“It’s a terrific story and we wanted to do a family show and it’s just perfect for a piece of summer magic that is all about Suffolk.
“There are two audio-visual panels which place in the middle of the North Sea so it will all be very atmospheric. What I love about it is that whereas all the other Swallows and Amazon books are very much about play-acting, about pretending to be pirates and searching for lost treasure, this is for real. They really do drift out of sea and is much more dramatic as a result. It’s a story about growing up.
“We have four kids on a boat and they have got to find a way to survive and they do. It’s about learning to take responsibility with the older kids looking after the younger ones. It’s a real adventure story and that is what makes it such great drama.”
We Didn’t Mean to Go To Sea by Eastern Angles is at The Hush House on the former RAF Bentwaters site, near Woodbridge, until July 9.
Eastern Angles actors offer a view from the deck
For the actors Matilda Howe, Rosalind Steele, Joel Sams and Christopher Buckley We Didn’t Mean To Go To Sea is an opportunity to step back in time and experience childhood at a time when youngsters were allowed to go off and explore the world.
Discussing it together in rehearsal, they see the world of Arthur Ransome almost as a parallel universe. Childhood in the 1930s was regarded as more of a boys’ own/girls’ own adventure.
Rosalind Steele found it rather disconcerting at how much freedom young people had. “I was amazed that parents would allow their kids just to go off in a boat with a stranger. Parenting has just changed so much. You would never, ever allow four 14 year olds to go off in a boat and into a potentially dangerous situation. I don’t think it’s just a thing in the novel, I think people were a lot more trusting then.
“People weren’t afraid to let kids go out and experience the world. There is something really joyous in the freedom kids had to just go out and play. They were allowed just to go out and be themselves without adult supervision.”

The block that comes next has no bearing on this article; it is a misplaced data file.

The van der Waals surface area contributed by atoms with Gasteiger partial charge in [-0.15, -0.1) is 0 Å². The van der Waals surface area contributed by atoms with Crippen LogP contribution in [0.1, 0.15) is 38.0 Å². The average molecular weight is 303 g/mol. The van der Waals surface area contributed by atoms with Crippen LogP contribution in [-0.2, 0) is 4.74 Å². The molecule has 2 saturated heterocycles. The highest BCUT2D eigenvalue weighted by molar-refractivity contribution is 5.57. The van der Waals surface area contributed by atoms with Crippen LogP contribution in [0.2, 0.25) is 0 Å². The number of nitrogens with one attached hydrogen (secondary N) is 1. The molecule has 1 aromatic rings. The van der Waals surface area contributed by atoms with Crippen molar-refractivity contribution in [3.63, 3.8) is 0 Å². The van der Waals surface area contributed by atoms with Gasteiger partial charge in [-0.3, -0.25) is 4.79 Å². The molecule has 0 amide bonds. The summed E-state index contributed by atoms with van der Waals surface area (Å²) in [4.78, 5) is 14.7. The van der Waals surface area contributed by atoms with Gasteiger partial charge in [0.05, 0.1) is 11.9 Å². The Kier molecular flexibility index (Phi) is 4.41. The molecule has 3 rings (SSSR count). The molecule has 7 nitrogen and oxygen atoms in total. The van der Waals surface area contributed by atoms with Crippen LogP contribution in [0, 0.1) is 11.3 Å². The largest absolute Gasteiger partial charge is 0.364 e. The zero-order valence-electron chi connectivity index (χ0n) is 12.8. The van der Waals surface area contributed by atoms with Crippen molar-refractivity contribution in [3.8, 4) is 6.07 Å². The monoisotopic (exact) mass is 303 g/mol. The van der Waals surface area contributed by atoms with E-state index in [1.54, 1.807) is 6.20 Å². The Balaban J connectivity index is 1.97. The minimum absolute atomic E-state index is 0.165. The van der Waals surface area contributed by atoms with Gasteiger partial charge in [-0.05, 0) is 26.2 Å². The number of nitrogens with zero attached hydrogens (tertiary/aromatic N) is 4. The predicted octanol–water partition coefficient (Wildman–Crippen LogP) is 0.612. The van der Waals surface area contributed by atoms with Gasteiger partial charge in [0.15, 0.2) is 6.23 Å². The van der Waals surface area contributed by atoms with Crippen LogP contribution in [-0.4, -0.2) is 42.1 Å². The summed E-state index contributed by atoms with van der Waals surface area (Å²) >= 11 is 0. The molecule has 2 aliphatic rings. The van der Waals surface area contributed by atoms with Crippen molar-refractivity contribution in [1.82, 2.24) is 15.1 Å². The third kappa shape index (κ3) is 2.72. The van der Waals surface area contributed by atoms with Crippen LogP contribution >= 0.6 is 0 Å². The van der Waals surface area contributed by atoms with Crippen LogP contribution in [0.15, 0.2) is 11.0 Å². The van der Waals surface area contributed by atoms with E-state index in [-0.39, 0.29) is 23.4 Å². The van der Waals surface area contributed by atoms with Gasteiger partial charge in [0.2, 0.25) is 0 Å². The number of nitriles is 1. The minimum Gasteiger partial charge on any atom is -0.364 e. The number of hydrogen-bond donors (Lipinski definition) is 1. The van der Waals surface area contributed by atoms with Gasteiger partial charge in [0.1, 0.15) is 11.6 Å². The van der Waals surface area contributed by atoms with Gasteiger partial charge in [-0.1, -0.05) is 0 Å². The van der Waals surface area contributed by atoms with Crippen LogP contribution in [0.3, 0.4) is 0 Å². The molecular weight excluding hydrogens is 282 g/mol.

Joel chips in: “But, within this family there is a real expectation of competency. It isn’t that they were less protective but I think they expect children to be resourceful.”
Matilda adds: “Also these kids aren’t novices. As we have seen in the other books like Swallows and Amazons they know how to sail a boat but the interesting thing is when things go wrong what can they do to get home to safety.”
For the actors, none of whom are sailors, in addition to getting inside the heads of young teenagers, they have the additional task of learning the skills sailing enthusiasts take for granted.
“Just getting about the boat is an adventure,” laughs Rosalind. “I have a huge collection of bruises which I keep adding to as I bang into things and fall over.”
The set is a life-sized ‘exploded’ boat, designed by Rosie Alabaster, which allows the audience to follow the action both on deck and in the cabin below.
Joel said: “When we started rehearsals the acting area seemed really small and we were forever barging into each other but as time has gone on and we have got used to things, the boat suddenly seems an awful lot bigger.”
Although, the tone of the show is that it is an awfully big adventure. Rosalind says that the story keeps everything grounded in a world we can understand. “It is a rite of passage. We see the older children taking on the role of parents to the little ones. It’s about growing up, coping with situations in the real world, learning to be an adult.
“I think today’s children are less shielded from the darker elements of the world than they were in the past but in the 1930s, perhaps, children had more opportunity to go and experience the world for themselves.”